Between Heaven and Hell

Hell is not the only doctrine that has fallen out of favor in our day. Heaven has fallen on hard times as well. We used to sing, “Heaven is a wonderful place, filled with glory and grace.” But these days Evangelicals are more likely to speak of the kingdom than of heaven. Justice is more important to them than the hope of heaven.

To many the notion that heaven might be an actual place seems about as awkward as the thought of a literal Hell. N. T. Wright seems typical of this thinking when he asks what the ultimate Christian hope is and what hope there is for change, rescue, transformation and new possibilities within the world in the present. “As long as we see Christian hope in terms of going to heaven,” Wright claims, “of a salvation that is essentially away from this world the two questions are bound to appear unrelated.” No, Christians today don’t want to go to heaven. We want our heaven on earth and we want it now.

It seems to me that these two things are linked. The church’s neglect of the doctrine of hell springs from the same root that has prompted us to marginalize the hope of heaven. It is a result of being worldly-minded. This is a major cause of all our disappointment with God. We are disappointed because we are primarily interested in the comforts of earthly life and troubled by earthly sorrows. We have forgotten Jesus’ warning that there are other worse sorrows yet to come as well as better joys that cannot be described in earthly terms.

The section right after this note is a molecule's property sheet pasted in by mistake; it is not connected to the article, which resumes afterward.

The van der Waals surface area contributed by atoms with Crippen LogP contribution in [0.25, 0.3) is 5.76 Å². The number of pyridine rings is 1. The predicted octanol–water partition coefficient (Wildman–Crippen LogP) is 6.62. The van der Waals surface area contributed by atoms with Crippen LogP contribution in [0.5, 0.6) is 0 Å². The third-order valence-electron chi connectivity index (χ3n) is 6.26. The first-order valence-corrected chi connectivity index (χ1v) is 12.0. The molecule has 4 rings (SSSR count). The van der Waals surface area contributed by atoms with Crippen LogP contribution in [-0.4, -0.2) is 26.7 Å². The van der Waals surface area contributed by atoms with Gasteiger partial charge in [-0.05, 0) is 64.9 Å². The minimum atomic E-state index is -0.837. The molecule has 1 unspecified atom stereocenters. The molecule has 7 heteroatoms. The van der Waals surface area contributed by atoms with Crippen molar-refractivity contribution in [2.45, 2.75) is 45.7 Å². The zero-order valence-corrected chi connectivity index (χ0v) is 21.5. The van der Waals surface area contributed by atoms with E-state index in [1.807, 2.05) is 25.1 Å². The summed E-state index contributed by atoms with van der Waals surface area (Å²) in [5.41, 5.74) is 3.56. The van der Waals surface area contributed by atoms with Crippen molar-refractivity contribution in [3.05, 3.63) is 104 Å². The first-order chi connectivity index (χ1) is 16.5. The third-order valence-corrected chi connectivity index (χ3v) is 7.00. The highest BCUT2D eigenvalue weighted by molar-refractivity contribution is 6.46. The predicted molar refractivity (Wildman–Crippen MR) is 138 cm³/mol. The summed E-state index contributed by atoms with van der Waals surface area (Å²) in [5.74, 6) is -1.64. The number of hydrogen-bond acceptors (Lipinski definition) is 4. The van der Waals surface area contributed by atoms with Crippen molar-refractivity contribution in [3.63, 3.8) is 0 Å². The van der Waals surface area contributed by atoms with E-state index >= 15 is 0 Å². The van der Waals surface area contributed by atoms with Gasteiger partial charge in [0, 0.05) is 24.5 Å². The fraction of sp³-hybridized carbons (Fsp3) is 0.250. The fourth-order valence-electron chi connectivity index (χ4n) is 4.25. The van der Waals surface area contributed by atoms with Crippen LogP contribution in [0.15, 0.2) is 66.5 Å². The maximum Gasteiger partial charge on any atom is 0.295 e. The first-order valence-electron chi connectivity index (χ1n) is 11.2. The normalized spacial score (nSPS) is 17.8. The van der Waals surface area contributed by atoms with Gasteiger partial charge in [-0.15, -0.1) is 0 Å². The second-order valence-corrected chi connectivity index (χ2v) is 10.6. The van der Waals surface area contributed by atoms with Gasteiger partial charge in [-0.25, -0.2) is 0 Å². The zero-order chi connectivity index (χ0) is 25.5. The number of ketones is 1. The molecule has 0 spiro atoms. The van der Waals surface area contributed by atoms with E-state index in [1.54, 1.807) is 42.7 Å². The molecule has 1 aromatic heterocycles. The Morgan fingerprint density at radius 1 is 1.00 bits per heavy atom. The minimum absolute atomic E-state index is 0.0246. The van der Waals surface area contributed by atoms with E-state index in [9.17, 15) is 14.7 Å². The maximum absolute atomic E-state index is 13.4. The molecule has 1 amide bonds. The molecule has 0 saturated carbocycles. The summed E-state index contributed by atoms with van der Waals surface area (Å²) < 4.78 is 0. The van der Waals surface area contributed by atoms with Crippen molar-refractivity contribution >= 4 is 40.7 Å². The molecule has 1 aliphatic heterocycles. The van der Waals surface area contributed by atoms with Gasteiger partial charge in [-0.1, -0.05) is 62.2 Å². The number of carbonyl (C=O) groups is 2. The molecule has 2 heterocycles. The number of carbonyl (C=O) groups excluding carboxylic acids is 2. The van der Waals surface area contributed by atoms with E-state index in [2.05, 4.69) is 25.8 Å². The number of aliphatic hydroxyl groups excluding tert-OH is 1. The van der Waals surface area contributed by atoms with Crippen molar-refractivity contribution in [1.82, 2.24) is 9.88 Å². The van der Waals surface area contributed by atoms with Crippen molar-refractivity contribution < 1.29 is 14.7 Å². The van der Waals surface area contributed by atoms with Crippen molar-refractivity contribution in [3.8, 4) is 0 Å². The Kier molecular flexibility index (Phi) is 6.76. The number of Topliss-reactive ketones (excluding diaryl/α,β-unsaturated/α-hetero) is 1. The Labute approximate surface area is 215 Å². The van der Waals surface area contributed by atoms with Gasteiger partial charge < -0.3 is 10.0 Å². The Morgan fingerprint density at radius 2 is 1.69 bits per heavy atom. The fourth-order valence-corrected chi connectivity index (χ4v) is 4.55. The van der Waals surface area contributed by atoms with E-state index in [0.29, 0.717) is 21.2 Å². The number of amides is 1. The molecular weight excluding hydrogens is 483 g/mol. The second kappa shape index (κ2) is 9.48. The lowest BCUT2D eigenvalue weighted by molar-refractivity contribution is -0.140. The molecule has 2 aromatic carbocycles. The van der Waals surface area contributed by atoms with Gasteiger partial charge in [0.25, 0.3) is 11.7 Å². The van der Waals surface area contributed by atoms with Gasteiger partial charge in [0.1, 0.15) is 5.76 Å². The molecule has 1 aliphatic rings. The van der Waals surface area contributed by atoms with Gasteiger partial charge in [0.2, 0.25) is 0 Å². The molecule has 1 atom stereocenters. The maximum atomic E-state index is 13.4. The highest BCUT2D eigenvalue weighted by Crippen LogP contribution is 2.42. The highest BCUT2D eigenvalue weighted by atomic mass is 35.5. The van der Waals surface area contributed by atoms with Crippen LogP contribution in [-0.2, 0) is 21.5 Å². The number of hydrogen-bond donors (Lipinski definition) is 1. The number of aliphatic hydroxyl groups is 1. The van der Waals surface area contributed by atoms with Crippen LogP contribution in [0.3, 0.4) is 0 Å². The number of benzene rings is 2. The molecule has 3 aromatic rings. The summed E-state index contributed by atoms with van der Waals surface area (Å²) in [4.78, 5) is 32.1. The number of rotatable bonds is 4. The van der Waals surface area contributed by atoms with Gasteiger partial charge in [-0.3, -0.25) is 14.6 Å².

The often quoted observation of C. S. Lewis was right. We are too easily satisfied: “We are half-hearted creatures, fooling about with drink and sex and ambition when infinite joy is offered to us, like an ignorant child who wants to go on making mud pies in a slum because he cannot imagine what is meant by the offer of a holiday at the sea.”

Our distaste for the old doctrine of hell reflects a similar lack of vision. We clamor for justice but what we really want is a kind of spiritual egalitarianism. We want a heavenly bureaucracy which makes sure that everyone is serviced. We do not really want justice. How could we? If a blameless and upright man like Job, someone who feared God and shunned evil, withered under the faintest breath of God’s justice, what makes us think that we could survive its full blast?

John’s latest book is coming in September. You can find out more about it at follygraceandpower.com.

Read John’s article on “the trajectory of worship” in the March issue of Christianity Today.